Breast cancer is the most common type of cancer in the UK. If diagnosed early enough, it can be treated before spreading to other parts of the body, significantly improving the chances of recovery.
October is breast cancer awareness month; raising awareness of the symptoms of breast cancer can enable early diagnosis and appropriate treatment.
Symptoms of breast cancer
The majority of breast cancer diagnoses are in women over the age of 50. However, it is possible for younger women, as well as men, to get breast cancer. The first symptom of breast cancer is usually a lump or thickened area of breast tissue. Other symptoms of breast cancer include:
- Changes in size, shape or appearance of either (or both) of your breasts
- Discharge from nipples, which may be streaked with blood
- Breast pain
- A lump or swelling in armpits
- Dimples on the skin of your breast
- A rash near the nipple region.
Delay in diagnosis
If you experience any of these symptoms, you should see your GP immediately. Your doctor should arrange for a mammogram or ultrasound scan, and if an abnormality is found, arrange for a biopsy. If these tests are not carried out early enough, the cancer can then spread to other parts of the body, which could mean that the cancer will not be curable.
Unfortunately, the Medical Accident Group team has seen numerous cases where clinicians have failed to respond appropriately when an individual comes to them presenting with these symptoms. This has led to a delay in diagnosis, ultimately resulting in a devastating outcome for the individual affected and their family.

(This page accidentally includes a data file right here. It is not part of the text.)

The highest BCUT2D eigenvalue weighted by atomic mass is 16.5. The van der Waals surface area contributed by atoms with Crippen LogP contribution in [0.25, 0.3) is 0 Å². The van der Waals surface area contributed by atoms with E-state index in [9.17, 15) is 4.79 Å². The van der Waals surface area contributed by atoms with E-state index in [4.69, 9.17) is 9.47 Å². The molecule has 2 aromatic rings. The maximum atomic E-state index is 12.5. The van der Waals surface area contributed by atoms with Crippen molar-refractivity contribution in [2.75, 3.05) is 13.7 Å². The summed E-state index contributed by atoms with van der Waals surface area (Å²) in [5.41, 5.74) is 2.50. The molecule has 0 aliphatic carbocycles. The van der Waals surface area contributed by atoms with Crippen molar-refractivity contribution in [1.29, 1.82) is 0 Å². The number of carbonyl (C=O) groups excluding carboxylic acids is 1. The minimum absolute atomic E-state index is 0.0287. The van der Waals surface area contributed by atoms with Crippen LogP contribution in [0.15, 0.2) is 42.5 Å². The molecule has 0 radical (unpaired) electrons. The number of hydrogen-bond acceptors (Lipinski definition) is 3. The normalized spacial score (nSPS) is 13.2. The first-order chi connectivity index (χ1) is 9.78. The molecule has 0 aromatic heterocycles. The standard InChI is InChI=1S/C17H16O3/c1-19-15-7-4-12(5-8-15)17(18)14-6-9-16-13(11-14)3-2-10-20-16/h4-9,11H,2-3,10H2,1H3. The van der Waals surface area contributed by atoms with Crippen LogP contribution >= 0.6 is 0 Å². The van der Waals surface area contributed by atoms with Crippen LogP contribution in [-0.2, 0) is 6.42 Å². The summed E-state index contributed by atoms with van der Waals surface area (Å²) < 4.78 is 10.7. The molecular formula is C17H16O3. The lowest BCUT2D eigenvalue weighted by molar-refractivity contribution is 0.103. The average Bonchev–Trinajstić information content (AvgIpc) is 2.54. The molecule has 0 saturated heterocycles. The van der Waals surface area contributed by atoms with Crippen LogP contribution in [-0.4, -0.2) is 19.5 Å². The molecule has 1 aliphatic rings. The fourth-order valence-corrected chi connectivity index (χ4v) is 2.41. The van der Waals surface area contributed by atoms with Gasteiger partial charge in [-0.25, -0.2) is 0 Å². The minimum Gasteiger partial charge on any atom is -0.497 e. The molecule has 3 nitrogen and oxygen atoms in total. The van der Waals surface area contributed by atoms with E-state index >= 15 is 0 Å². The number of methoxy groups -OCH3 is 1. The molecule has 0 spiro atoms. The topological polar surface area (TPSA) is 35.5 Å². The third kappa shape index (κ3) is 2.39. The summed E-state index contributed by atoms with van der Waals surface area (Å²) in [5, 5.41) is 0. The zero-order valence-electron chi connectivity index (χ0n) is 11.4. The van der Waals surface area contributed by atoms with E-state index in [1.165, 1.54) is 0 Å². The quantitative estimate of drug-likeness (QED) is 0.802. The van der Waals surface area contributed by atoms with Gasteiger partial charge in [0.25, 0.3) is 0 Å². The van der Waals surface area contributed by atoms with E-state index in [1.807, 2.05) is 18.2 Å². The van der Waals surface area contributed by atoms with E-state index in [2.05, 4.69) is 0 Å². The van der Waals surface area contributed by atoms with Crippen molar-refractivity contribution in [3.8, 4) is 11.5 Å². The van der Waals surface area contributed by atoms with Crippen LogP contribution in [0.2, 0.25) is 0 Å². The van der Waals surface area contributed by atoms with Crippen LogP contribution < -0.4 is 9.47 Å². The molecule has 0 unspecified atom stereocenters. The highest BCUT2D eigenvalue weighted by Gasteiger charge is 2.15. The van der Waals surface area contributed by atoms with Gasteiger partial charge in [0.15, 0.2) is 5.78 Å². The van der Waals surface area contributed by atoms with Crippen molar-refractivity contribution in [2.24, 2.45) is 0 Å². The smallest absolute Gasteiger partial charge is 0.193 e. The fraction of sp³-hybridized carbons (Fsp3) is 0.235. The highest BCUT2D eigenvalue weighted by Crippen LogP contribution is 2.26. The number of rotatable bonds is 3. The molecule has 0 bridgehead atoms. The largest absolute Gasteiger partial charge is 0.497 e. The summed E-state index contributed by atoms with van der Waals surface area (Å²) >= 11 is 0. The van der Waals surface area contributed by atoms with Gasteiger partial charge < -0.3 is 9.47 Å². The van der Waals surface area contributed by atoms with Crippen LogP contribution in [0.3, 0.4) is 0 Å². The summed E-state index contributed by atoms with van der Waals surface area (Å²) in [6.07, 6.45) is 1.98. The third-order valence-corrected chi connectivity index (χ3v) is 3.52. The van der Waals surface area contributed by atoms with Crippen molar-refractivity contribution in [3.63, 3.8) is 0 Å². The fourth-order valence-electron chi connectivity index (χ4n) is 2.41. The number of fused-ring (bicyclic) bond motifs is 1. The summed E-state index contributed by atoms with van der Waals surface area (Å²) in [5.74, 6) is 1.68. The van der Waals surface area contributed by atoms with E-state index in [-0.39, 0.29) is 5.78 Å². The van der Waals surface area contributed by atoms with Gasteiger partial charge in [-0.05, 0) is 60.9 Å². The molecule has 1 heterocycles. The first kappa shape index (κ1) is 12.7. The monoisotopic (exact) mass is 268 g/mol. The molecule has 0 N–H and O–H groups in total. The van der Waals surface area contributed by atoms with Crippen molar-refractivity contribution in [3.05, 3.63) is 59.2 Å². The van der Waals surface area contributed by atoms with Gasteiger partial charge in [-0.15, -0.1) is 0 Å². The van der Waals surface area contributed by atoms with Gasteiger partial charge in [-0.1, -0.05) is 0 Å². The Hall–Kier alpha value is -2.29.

Failure to provide appropriate treatment
Where a diagnosis of breast cancer is made early enough (i.e. before it spreads to other parts of the body), it can be treated by a number of methods, including surgery, chemotherapy and radiotherapy. Your doctor should discuss the best treatment plan for you.
At Medical Accident Group, we have also seen cases where clinicians have failed to provide appropriate treatment for their patient, again leading to poor outcomes for the patients concerned.
For example, in one of our recent cases, Brenda had specifically requested a mastectomy (surgical removal of one or both breasts) to keep the risk of the cancer returning as little as possible. Despite making this clear, her breast surgeon carried out what was known as a ‘cleavage-sparing mastectomy’ leaving substantial breast tissue behind, without any rationale provided.
Ally Taft, partner with Medical Accident Group, said: “It was disappointing to see that Brenda had been provided with poor treatment after her diagnosis, which would have been devastating enough in itself. It was rewarding to be able to hold the surgeon to account for his actions and secure damages for Brenda, which I hope will help ease her and her family’s suffering.”
We can help
If you, or someone you know, has suffered a poor outcome due to a delay in diagnosis or having your wishes being ignored by a surgeon without question, we can help. We have a team of dedicated clinical negligence solicitors who will guide you through the process of making a claim. Call the team now on 0800 050 1668 or email us at email@example.com